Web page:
Hydromulching planes to fly over South Shore today
Planes traveling over the Angora fire burn area this week will signal the start of USDA Forest Service aerial hydromulch operations to control erosion and prevent runoff. The project begins today.
Pilots will deposit hydromulch on 636 acres affected by the burn that are inaccessible for hand treatment. The hydromulch sticks to the hillside and minimizes soil erosion. By trapping moisture inside, it provides a favorable environment for seeds to sprout and fulfill their role as natural soil stabilizers.
“Aerial hydromulching has proven value in stabilizing burned hillsides,” said Terri Marceron, forest supervisor with the Lake Tahoe Basin Management Unit. “Along with rice and wood straw treatments in urban areas and the removal of hazard trees throughout the burned area, it’s a major component of our rehabilitation plan.”
Hydromulch consists of wood mulch, recycled paper, water, and a tackifier, which is guar gum based and bind the ingredients together. The mixture is completely organic and poses no health risks to animals or humans. In fact, ice cream manufacturers use guar gum as a thickener. The hydromulch is dyed green so pilots can monitor coverage and is deposited from the plane wet, but it will harden and turn gray after a few days on the ground.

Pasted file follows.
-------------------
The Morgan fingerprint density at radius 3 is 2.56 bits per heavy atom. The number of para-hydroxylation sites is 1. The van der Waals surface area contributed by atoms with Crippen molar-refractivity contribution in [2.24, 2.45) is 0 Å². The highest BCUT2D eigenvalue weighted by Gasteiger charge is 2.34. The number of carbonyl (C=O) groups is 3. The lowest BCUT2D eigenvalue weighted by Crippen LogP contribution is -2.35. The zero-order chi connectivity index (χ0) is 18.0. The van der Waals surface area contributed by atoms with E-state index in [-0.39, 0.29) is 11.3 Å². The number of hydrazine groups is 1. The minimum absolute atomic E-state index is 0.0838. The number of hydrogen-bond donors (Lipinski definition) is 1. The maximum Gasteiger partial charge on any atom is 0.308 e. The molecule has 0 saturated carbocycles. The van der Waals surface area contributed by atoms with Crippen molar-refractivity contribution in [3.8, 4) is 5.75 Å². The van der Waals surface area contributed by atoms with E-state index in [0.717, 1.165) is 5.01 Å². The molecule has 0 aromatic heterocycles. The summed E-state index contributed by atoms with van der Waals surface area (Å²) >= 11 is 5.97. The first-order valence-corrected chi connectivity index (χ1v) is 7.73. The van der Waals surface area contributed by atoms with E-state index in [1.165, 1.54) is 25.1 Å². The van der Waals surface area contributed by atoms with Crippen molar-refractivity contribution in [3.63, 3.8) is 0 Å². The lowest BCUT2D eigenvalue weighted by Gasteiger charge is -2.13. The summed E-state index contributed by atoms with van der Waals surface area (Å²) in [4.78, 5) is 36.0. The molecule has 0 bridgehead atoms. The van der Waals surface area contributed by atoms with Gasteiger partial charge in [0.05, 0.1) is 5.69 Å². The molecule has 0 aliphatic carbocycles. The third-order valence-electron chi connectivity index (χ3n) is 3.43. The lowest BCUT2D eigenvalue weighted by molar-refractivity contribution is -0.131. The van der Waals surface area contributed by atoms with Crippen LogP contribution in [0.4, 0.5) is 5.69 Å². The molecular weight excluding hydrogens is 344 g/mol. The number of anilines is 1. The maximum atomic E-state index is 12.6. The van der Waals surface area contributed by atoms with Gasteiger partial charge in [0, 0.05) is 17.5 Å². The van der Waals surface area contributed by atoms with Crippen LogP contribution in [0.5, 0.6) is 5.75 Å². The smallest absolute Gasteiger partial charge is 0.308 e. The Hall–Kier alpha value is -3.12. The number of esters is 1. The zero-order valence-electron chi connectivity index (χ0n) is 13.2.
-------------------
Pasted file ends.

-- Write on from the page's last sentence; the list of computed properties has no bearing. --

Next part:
The contractor for the project is Aerotech, Inc, based in Clovis, N.M. The contract calls for 15 work days from today through the end of September, allowing for weather delays. Four planes will fly; flight hours will be from 8 a.m. to 8 p.m. or until dark.
Forest Service staff will be available to explain the process and answer questions at two locations: The intersection of Sawmill Pond Road and Lake Tahoe Boulevard provides a view of operations from a distance, and a closer look will be available from the intersection of Mt. Rainier Road and Lake Tahoe Boulevard. These sites will not be staffed if planes are not flying, but interpretive signs will be available.
Staffing hours for viewing locations are: 9-11 a.m. and 3-6 p.m. today through Friday, and 11-3 p.m. Saturdays and Sundays through the end of the project.
Observers should avoid obstructing traffic and consider the privacy of local residents. Traffic delays will occur on Angora Ridge Road during treatment of adjacent units.
National Forest System lands within the Angora burn area remain closed to all entry; forest protection officers will patrol the area and issue citations if necessary.
“Walking or biking on the hydromulch will reduce the effectiveness of this soil stabilization treatment,” Marceron said. “We’re asking the public to help us speed recovery of the burned area by continuing to respect the closure.”
For a fact sheet on aerial hydromulching and a map of the treatment units, visit http://www.fs.fed.us/r5/ltbmu/angora-fire/baer.shtml.
For more information, call Forest Service officials Cheva Heck, (530) 543-2608, or Rex Norman, (530) 543-2627.